These plants can grow incredibly large in the wild – up to 10 feet tall! As houseplants they will generally get to 3 feet at the maximum.

This is still pretty big for a houseplant! As it is a large plant, you will need to ensure that your dieffenbachia has enough space to grow.

You will know that it needs repotting if it starts to show roots through the surface of the soil, or poking out through the holes in the pot. Luckily, repotting is easy!

  1. Take a pot that is at least 2 inches larger and wider than the previous one. Half fill it with fertile, well draining compost.
  2. Gently remove your dieffenbachia from its original pot by turning it upside down with your hand supporting the stem and the soil around it.
  3. Check that the root ball is not too compacted to grow; you can tease it apart carefully with your hands to give it some more space.
  4. Place the root ball into the new pot, and sprinkle compost around it until the roots are completely covered.
  5. Give the plant a good watering to settle it in, and add some more compost if the level settles too far below the rim of the pot.
  6. You can give it a feed at this point, to allow it a chance to get really strong as it settles into its new home.

How Do You Root Leggy Dieffenbachia?

If your dieffenbachia turns leggy and thin, you can take cuttings to grow yourself an entirely new plant that might be more bushy. This is a pretty simple process:

  • Wearing gloves to avoid the toxic sap, cut 4-6 inches long stem sections from the main plant.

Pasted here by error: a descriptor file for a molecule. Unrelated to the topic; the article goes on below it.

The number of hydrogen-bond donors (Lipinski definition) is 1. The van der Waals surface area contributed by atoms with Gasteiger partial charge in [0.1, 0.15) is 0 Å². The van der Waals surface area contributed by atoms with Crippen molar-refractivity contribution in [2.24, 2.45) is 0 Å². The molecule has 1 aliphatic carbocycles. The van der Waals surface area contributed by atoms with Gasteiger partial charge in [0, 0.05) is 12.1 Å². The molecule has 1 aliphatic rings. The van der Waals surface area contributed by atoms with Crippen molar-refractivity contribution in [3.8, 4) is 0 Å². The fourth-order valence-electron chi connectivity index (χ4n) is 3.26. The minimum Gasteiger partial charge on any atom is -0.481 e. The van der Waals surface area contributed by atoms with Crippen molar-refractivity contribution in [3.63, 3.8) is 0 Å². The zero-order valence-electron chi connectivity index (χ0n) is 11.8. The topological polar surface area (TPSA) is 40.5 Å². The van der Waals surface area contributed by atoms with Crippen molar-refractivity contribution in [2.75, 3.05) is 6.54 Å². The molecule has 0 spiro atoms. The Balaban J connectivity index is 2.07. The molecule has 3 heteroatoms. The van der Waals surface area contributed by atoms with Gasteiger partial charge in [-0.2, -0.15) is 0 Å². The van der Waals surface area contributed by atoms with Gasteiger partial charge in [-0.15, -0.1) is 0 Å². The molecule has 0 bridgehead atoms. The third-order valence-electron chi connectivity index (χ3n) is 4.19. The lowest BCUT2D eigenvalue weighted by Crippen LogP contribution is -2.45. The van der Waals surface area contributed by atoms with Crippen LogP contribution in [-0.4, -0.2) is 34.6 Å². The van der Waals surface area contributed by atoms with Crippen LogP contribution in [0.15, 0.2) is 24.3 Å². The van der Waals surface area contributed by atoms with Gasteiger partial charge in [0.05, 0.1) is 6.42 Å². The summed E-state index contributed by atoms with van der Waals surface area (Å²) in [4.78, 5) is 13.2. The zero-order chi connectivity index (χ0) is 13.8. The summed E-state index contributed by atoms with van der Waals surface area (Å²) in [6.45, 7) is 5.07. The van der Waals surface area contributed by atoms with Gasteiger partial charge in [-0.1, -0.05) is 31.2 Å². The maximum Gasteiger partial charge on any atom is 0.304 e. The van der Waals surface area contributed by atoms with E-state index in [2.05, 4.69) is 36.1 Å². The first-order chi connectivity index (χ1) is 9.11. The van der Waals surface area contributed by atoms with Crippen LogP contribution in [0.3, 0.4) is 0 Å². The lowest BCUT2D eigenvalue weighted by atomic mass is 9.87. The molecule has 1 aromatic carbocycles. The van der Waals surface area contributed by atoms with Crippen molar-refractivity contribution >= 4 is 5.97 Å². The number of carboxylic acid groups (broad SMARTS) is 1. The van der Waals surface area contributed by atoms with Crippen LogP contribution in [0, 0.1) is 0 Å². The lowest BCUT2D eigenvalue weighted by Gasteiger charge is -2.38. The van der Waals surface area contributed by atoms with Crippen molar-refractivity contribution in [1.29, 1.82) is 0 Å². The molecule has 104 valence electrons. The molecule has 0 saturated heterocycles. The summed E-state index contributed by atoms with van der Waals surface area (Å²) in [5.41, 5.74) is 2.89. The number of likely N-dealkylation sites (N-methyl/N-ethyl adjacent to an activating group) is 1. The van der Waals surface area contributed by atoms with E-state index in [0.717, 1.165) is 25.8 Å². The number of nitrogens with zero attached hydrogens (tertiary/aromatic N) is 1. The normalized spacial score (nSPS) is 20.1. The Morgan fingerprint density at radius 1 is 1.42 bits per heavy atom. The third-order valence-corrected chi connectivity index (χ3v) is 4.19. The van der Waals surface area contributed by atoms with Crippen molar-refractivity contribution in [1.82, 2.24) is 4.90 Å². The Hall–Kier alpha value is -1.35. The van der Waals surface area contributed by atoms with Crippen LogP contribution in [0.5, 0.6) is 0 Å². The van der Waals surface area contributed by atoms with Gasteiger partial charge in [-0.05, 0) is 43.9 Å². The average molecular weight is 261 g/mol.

• Remove the leaves from the stem cuttings, as they will distract the plant from making roots.
  • Place the cuttings into a glass of water and keep them in a warm spot – this should be out of direct sunlight or they may shrivel and die.
  • Change the water every few days to keep it clean and free from mold or microbes that may affect the plant’s growth.
  • After 4-8 weeks, you should start to see little roots appearing at the bottom of the stem – now it’s time to pot them into compost and grow them on.
  • You can also plant your stems straight into compost – just dry them out for a night, then dip the ends into rooting hormone for the best results.

This is a good video which will show you the best way to turn your leggy dieffenbachia into lots of new plants simply and easily:

Once a plant starts to grow leggy and spindly, you would be forgiven for thinking that it’s all over for that plant. This is not the case!

Even if your dieffenbachia starts getting leggier than a supermodel, with a little care and attention you can turn it back into the bushy forest it once was.

Leave a Comment

This site uses Akismet to reduce spam. Learn how your comment data is processed.

Plants & House

6022 S Drexel Ave
Chicago, IL 60637

Amazon Disclaimer

Plants & House is a participant in the Amazon Services LLC Associates Program, an affiliate advertising program designed to provide a means for sites to earn advertising fees by advertising and linking to


Plants & House does not intend to provide any health advice. We try to help our visitors better understand their plants; however, the content on this blog is not a substitute for medical guidance. For more information, please read our PRIVACY POLICY.